Are you at a point in your life right now where you feel so heartbroken? It just hurts so much that you don’t know how to pick up the broken pieces and heal the pain?
In Japan, broken things like pottery are often repaired with gold—an art form known as Kintsugi. It is meant not to hide the flaws, but to emphasize them as a beautiful part of the pottery’s history.
If you are going through a heartbreak, this practice of mending broken things sends a message you might benefit from: Your heart can mend. And as you go through your healing process, you can come out stronger, resilient, and more beautiful.
Grow through your grief! Here are 5 things you can do to heal your broken heart:
1. Grieve properly
Some people grieve too long, some don’t grieve enough. Either one can hurt the healing process.
While there is no certain timeframe for grieving, it’s best to give yourself enough time to recuperate emotionally and physically. Allow yourself to process the loss and truly feel your emotions without feeling any guilt.
Healthy grieving, according to University of Washington, gives you the ability to remember the importance of your loss—but with a newfound sense of peace, rather than searing pain.
2. Accept the loss
Are you still looking for explanations on why the relationship ended?
Truth is, there’s no breakup reason that’s going to feel satisfying. No reason can take away the pain you feel, so don’t force yourself to search for one. Accept that it’s over. Accept that the person is gone. Accept the reality, then put the questions to rest so you can start moving on.
To fully accept and move on, Help Guide suggests that you understand what happened and the part you played.
Ask yourself: How did you contribute to the situation? Do you tend to repeat the same mistakes? How do you deal with conflicts and stress? How could you act in a more constructive way? Are you in control of your feelings or your feelings control you?
Rediscover yourself and learn important lessons that could make you a better person.
3. Forgive and ask for forgiveness
They say, if you never heal from what hurt you, you’ll bleed on people who didn’t cut you.
If you don’t forgive the person for the things they did against you, you will internalize those thoughts and most likely, project those hurts onto other people who are not responsible for the pain you’re experiencing.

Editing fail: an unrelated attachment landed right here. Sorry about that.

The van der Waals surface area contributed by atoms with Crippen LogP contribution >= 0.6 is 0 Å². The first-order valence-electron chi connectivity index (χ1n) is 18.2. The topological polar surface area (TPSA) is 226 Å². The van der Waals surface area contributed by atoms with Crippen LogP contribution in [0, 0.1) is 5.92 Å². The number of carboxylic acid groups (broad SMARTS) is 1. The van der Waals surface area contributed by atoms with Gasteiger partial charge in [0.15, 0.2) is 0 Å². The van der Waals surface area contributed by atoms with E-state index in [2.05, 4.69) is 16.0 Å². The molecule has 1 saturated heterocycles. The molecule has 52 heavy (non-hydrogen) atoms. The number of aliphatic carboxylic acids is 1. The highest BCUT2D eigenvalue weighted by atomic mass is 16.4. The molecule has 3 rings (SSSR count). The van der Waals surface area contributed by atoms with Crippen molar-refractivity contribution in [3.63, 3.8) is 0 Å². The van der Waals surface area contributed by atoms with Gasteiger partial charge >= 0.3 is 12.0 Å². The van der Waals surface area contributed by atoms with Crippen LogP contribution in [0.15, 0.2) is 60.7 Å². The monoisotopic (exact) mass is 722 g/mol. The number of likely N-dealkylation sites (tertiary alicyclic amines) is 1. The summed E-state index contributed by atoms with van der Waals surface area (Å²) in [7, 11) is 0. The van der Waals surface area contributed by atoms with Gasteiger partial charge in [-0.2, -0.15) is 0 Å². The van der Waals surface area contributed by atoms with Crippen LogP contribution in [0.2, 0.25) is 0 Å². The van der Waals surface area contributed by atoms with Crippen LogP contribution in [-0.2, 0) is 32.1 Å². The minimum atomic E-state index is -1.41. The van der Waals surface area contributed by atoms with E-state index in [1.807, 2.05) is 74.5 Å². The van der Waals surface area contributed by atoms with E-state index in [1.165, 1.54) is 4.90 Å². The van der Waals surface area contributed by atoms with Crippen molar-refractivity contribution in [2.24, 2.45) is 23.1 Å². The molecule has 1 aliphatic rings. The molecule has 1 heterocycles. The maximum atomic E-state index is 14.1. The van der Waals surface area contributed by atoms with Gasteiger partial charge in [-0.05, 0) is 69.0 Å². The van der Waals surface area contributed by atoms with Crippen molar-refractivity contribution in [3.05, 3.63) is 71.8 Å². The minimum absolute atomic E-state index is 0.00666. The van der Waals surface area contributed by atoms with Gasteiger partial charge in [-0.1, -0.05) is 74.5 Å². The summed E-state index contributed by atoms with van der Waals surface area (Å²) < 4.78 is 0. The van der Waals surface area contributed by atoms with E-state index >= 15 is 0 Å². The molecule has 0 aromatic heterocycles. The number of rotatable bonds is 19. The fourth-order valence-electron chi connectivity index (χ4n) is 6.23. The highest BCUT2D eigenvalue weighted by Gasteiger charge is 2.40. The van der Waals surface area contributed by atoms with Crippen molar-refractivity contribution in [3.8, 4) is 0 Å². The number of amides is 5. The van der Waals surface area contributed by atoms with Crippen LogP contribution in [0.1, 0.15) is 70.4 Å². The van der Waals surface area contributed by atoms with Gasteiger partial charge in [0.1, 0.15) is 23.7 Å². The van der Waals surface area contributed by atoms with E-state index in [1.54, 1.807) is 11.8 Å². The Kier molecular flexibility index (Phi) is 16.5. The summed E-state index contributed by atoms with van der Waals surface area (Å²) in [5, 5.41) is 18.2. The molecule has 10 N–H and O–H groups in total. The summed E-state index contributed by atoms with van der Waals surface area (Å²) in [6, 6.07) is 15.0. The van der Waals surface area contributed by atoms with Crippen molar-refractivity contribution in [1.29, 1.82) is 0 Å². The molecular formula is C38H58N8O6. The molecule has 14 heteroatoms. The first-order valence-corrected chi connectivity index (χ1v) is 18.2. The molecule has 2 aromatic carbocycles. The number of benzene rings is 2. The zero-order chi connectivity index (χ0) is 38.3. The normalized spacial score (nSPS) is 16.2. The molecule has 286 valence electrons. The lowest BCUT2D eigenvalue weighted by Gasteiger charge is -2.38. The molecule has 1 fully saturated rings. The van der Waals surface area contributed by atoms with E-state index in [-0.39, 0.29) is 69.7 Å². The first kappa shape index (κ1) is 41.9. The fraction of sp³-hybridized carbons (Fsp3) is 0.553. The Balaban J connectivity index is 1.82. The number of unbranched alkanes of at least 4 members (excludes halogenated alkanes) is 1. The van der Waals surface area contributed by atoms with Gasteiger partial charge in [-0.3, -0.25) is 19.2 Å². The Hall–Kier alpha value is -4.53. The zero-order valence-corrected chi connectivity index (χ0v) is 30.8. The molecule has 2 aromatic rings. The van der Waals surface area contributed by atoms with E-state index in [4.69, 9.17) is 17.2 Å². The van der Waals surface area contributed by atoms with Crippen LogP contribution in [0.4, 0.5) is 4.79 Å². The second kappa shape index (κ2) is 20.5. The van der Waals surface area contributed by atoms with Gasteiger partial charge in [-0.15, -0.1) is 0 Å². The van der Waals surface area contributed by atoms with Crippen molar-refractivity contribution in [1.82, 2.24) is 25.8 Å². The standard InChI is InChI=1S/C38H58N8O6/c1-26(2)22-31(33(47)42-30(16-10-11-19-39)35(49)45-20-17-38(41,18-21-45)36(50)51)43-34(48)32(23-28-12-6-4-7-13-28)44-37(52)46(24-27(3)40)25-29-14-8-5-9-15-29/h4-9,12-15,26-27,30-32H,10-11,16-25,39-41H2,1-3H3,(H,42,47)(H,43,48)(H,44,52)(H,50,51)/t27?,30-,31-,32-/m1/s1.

In his book Forgive for Good, Dr. Frederic Luskin noted that learning to forgive improves psychological and physiological wellness. The forgiver becomes emotionally stronger, more confident, and more optimistic.
As you forgive the person who hurt you, it’s also helpful to forgive yourself for the not-so-good things that you might have contributed to the relationship. Forgive yourself and ask God to forgive you as well.
4. Invest in yourself
Insomnia. Isolation. Intrusive thoughts. Immune system dysfunction.
A heartbreak is a psychological wound, but it impacts life in many ways. In fact, a study titled Anatomy of Love found out that 40% of brokenhearted people experience clinically measurable depression.
You might be feeling intense emotions currently, but now is the time to care for yourself more. Invest in your physical, mental, and spiritual health. Reestablish who you are and what your life is about. Carve out time for your family and friends—in things that bring you joy and purpose.
This is your season of exploring new things, of investing in your self-growth. This is an end as well as a beginning.
5. Receive God’s healing
Right now, you might feel as if the relationship has left a void in your life.
Thankfully, God can fill any void. So, pray. Talk to your Heavenly Father and surrender your brokenness to Him, so you can receive the healing and comfort that you need.
It’s one of the best things about God: He offers love to anyone who has experienced rejection, betrayal, and hurt. He is not just close to the brokenhearted—He binds up their wounds.
Just like how the art of Kintsugi binds broken pottery and gives it new worth, Jesus Christ collects all your broken pieces and puts them back together. Allow God’s love and strength shine through those cracks, so you—and the people who witness your healing—could experience His glory.
“But he said to me, ‘My grace is sufficient for you, for my power is made perfect in weakness.’ Therefore I will boast all the more gladly of my weaknesses, so that the power of Christ may rest upon me.” (2 Corinthians 12:9 ESV)
Are you looking for a song that would capture the feels as you reflect and heal?
Pansumandali is your wonderful reminder that though people and feelings come and go, God’s love is constant. Pre-save the song now and stream it this February 14.